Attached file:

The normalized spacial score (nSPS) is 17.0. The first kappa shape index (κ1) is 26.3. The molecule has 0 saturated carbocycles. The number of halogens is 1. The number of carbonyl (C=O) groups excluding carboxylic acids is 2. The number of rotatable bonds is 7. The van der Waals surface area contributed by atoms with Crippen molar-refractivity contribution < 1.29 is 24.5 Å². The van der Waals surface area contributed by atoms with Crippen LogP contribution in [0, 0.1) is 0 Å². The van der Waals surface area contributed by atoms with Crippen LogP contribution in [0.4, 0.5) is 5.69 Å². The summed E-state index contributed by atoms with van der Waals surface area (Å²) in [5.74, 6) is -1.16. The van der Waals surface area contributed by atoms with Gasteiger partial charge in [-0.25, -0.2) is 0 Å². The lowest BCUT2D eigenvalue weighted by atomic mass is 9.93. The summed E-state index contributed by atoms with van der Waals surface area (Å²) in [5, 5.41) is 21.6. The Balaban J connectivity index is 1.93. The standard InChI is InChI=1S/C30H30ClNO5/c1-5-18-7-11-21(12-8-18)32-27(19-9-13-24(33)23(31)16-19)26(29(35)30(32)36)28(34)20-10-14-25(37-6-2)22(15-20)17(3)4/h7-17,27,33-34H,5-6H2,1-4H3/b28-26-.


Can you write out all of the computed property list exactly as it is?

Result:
The normalized spacial score (nSPS) is 17.0. The first kappa shape index (κ1) is 26.3. The molecule has 0 saturated carbocycles. The number of halogens is 1. The number of carbonyl (C=O) groups excluding carboxylic acids is 2. The number of rotatable bonds is 7. The van der Waals surface area contributed by atoms with Crippen molar-refractivity contribution < 1.29 is 24.5 Å². The van der Waals surface area contributed by atoms with Crippen LogP contribution in [0, 0.1) is 0 Å². The van der Waals surface area contributed by atoms with Crippen LogP contribution in [0.4, 0.5) is 5.69 Å². The summed E-state index contributed by atoms with van der Waals surface area (Å²) in [5.74, 6) is -1.16. The van der Waals surface area contributed by atoms with Gasteiger partial charge in [-0.25, -0.2) is 0 Å². The lowest BCUT2D eigenvalue weighted by atomic mass is 9.93. The summed E-state index contributed by atoms with van der Waals surface area (Å²) in [5, 5.41) is 21.6. The Balaban J connectivity index is 1.93. The standard InChI is InChI=1S/C30H30ClNO5/c1-5-18-7-11-21(12-8-18)32-27(19-9-13-24(33)23(31)16-19)26(29(35)30(32)36)28(34)20-10-14-25(37-6-2)22(15-20)17(3)4/h7-17,27,33-34H,5-6H2,1-4H3/b28-26-.